iPad vs. Kindle

April 30, 2014Filed under techMarkdown source

I’ve been a happy owner of both a Kindle and an iPad Mini for the last several months, and it occurred to me tonight that I use them very similarly in some ways. Both are primarily reading devices for me. What is different is the kinds of material I read on each.1

My Kindle is a first generation Paperwhite, in fairly good condition. (It has one significant quirk in that it sometimes turns on without the power button being pushed. Alas.) I use it nearly every day right now. I have most of my school books on it, and several of my favorite novels. I’m rereading Patrick Rothfuss’ The Wise Man’s Fear right now, and so I spend a good half a hour a day on the Kindle for that alone. I also get a lot of my seminary reading done on the device.

On the iPad, on the other hand, I read a lot of web pages, nearly all via Instapaper. I had sometimes had Instapaper items delivered to my Kindle, and that worked fairly well, but I much prefer the experience of using the app on the iPad. I opt to do pretty much any technical reading on the device: its screen just works much better for dealing with things like code samples embedded in a blog post—not least because I can scroll easily if I need to! I also do basically all my Bible reading on the iPad. It is far easier to navigate to different parts of the text, switch translations (or original languages!) while keeping my place there on any of the top-tier iPad apps than on the Kindle. And I sometimes read comics on the iPad—something I would not try in a million years on the current Kindle screen!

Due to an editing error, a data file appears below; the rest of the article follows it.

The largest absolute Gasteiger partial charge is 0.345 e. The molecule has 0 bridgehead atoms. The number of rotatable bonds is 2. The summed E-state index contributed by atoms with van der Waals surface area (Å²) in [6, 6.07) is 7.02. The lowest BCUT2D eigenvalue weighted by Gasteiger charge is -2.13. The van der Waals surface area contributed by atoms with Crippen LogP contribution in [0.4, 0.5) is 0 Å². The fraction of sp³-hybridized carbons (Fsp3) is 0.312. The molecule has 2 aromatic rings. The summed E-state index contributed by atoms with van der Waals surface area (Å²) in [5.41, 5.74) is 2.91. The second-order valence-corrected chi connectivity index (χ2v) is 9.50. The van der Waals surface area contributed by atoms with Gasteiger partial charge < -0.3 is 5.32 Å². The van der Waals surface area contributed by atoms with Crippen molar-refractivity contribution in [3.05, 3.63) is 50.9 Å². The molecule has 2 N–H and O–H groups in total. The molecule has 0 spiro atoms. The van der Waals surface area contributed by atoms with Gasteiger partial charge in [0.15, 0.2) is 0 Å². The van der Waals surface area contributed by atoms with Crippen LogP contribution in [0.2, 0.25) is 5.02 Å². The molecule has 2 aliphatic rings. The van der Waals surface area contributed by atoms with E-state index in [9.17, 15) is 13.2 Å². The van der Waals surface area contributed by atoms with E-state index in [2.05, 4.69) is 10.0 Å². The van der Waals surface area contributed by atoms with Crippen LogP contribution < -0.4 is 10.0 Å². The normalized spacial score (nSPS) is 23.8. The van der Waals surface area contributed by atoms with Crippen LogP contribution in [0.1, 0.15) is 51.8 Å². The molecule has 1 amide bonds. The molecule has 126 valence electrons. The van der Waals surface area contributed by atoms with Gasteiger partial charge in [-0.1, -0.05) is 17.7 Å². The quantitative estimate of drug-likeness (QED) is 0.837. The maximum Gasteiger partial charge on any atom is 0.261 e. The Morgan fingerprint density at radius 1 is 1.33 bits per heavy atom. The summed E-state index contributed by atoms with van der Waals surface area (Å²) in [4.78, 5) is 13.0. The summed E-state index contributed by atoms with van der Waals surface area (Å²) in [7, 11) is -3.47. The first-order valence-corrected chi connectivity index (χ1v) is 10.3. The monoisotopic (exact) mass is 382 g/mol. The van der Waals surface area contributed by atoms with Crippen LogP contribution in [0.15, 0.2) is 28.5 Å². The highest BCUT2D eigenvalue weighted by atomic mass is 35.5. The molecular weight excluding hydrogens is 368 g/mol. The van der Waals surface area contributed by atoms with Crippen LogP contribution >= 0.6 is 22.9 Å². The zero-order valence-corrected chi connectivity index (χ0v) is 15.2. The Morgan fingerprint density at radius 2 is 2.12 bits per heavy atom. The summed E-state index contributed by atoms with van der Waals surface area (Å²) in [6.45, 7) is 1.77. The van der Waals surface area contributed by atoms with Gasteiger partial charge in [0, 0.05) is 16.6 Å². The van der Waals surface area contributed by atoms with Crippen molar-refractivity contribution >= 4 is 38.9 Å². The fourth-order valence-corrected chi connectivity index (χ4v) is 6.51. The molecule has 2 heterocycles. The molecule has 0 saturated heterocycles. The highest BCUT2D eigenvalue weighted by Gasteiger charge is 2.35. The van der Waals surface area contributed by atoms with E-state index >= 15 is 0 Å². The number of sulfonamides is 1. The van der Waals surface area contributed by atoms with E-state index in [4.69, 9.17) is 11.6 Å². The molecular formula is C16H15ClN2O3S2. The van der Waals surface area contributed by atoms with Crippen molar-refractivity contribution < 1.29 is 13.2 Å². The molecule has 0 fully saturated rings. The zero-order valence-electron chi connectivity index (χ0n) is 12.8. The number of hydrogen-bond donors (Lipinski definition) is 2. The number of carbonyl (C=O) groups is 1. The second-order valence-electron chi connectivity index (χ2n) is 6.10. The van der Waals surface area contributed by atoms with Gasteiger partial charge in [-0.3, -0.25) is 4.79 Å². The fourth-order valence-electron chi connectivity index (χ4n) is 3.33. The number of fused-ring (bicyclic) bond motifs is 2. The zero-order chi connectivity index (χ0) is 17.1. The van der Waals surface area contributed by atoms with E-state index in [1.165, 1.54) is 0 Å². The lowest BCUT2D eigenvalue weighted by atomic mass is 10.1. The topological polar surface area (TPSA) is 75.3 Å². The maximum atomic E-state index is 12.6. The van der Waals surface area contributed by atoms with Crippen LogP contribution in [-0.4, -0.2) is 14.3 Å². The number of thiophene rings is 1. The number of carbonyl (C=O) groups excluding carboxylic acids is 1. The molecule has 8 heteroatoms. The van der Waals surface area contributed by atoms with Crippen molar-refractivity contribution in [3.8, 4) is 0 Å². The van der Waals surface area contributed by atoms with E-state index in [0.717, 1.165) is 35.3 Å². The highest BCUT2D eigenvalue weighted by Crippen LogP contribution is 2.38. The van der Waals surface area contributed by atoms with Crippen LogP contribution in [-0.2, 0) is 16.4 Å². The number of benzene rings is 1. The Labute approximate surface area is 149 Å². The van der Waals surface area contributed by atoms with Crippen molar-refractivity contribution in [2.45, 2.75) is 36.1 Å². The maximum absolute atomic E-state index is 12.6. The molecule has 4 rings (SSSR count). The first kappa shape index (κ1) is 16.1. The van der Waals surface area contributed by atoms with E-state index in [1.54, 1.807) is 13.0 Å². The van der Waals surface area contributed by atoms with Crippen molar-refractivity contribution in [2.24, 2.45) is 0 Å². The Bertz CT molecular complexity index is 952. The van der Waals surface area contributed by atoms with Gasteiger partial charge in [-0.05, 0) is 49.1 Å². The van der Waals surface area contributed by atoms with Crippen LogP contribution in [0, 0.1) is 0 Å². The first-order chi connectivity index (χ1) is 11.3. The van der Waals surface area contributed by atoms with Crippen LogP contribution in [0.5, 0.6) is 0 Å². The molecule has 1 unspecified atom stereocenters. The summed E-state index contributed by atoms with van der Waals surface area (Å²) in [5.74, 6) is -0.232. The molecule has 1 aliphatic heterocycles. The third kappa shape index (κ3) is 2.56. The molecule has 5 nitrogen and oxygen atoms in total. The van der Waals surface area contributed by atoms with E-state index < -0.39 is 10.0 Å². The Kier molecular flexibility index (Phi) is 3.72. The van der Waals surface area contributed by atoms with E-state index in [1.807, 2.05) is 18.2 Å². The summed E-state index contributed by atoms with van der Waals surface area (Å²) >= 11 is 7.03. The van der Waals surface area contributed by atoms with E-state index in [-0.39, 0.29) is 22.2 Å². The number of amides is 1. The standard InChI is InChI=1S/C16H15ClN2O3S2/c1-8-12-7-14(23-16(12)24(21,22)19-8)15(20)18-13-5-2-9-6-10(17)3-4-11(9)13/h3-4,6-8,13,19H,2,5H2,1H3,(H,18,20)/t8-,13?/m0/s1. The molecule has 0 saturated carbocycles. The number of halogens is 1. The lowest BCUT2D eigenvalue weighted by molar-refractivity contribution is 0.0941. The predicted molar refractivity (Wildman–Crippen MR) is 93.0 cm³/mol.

A friend asked a few months ago if I thought one would obviate the other. Given the qualification that neither is in any sense truly a necessity—we could quite easily get along without either—my answer after several months with both is no. Though the devices are similar in a number of ways, they fit into very different niches. The things I actively enjoy on each are very different. The Kindle is good for much longer-form reading, and its lack of distractions is nice (though I often take advantage of the Do Not Disturb mode on the iPad when I actually want to accomplish things besides talking on social media). The iPad is better for anything with color, for technical documents, and for anything where navigation more complex than one-page-after-another is important. I would not particularly want to read a novel on it, though!

I will be curious to see if the devices converge at some point in the future.2 At present, no technology gives both the responsiveness and gorgeous color of the iPad and the low-contrast, pleasant long-form reading experience offered by the Kindle’s e-ink. If at some point we get a technology that does both, it will be pretty amazing. In the meantime… we still have pretty amazing pieces of technology, and I enjoy them both a lot.


  1. I also use the iPad for a number of other things: App.net and Twitter and so on, Paper, starting some ideas for blog posts, etc. But mainly I read on it!

  2. No, Amazon’s Kindle Fire series of tablets are nothing like that convergence: they are functionally just poor-man’s-iPads hooked into Amazon’s ecosystem. Note that I’m not making a comment about the quality or lack thereof on the devices—only that they’re much reduced in capabilities compared to an iPad or Android (e.g. Nexus 7).